I honestly don't understand the poor reviews of this professor. Perhaps he was not good at teaching other classes but, as far as the undergraduate version of Math Programming is concerned, he was one of the best teachers I have had. Professor Sethuraman is very good and providing the conceptual/economic explanation for the math that you do in this class, and he goes to great lengths to ensure that you understand this base intuition. This is extremely valuable in a class that would otherwise seem to be a class where one blindly applies algorithms. Jay realizes that computers can do the ugly computations nowadays, and so, rather than spending time on 9x9 matrices, we only do small computation to get an idea for how a specific algorithm works, and then we spend lots of time discussing the underlying methodology of an algorithm, situation in which it might no work, and what certain states of the algorithm can tell us. While Jay is not a ball of energy in the room, he has his own personality that makes class enjoyable, and he does a good job of raising interesting questions about the material that make you think about the nuances or corner cases of the algorithms. Unlike most professors, Jay appears to understand his students. He can tell when his students are confused and is willing to repeat a concept or explain it in a different manner if students don't get it. He also understands student questions quite well, and welcomes them in lecture, which makes it easier to pay attention, and makes the material clearer. I think a great example of Jay's dedication to his students is the way he approached the final exam. In his office hours, Jay asked his students what they thought the best way to administer the final exam would be, given certain guidelines. While he originally was not going to allow a formula sheet, after he asked his student, he decided to allow a formula sheet in order to allow us to spend time studying the concepts rather than memorizing formulas. The fact that he took time to think about his students needs and discuss the exam structure with them speaks for itself. Another example of how he understands his students: In one class, after students complained they couldn't see the board due to dying markers, Jay attempted to switch markers. Upon discovering that every marker was dying, he paused class and sprinted to his office to grab a new set to ensure that students in the back could see for the rest of lecture. There are many other examples of his dedication, but I'll leave them out for the sake of space. Despite what I've said, this class isn't a walk in the park. It's not killer, but it's not a breeze. Even after paying attention in class and skimming the textbook, one might need to think about the homework questions for a bit (depending on the assignment), which is how I think it should be. His exams are fair, but are not easy. I would qualify them as moderate or moderately difficult. He will never pull something out of thin air. If you don't know how to solve a problem, you will at least walk out of the test knowing it was a fair question (this happened to many people on the final). His practice exams are fairly on par with the difficulty of his midterms, but the final is more difficult than the midterms, so it is important to understand the concepts underlying the algorithms. If you understand everything in your notes, you will be set for the final. Long story short, if you actually pay attention in class instead of going on social media, and you put in a bit of time outside the classroom, you should be able to master this material. People who claimed that some final exam problems were unfair were, in my opinion, unjustified in their claims, since every problem came from concepts that were emphasized multiple times in his notes, lectures, and slides. Overall this is a great class, with a great professor. If you don't like this class, IEOR is probably not your jam.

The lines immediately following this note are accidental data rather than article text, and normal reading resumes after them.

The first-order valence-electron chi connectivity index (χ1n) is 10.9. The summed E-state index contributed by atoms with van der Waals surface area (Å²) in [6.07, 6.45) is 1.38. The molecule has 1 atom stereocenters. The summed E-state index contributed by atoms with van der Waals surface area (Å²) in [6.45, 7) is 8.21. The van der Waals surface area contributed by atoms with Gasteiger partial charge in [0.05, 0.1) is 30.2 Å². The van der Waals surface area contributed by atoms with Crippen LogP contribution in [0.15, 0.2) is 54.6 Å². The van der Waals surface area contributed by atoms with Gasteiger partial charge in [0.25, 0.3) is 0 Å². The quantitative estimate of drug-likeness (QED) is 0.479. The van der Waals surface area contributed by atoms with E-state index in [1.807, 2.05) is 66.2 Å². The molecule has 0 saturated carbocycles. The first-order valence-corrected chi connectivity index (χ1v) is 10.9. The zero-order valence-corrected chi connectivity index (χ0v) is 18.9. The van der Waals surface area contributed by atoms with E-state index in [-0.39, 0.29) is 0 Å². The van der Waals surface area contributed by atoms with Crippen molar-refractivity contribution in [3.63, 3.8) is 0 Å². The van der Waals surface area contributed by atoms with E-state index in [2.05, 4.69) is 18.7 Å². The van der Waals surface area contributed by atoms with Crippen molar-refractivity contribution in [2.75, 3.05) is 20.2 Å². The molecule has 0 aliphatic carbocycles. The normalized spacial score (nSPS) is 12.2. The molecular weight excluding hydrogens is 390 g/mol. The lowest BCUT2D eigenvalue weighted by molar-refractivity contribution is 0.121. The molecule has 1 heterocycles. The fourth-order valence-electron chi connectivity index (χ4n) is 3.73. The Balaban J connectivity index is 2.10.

This is a tricky review to write. The material is interesting no doubt, but I agree that it is made to look harder than it is. Sethuraman is not terrible. He's just ordinary. Monotonic, repetitive, and not very organized. He's a nice chap, no doubt, and is said to be helpful in his office hours, but you take a class for the in-class experience, and at 9:10am, I didn't have a very pleasurable one. He often fumbles while explaining concepts, and averts questions by saying "he'll get back to it later," without ever doing so. The material could have been taught in a much better way, and his TA Tulia did a great job in doing so. Assignments are fairly arduous. And exams are fairly tricky as well. Mean on the final was around 60%, and that on the final was around 50%. The class was not as smart as it should have been though, and so it's not impossible to do well. To sum it up, he's not as bad as other reviews suggest, but definitely could have been clearer.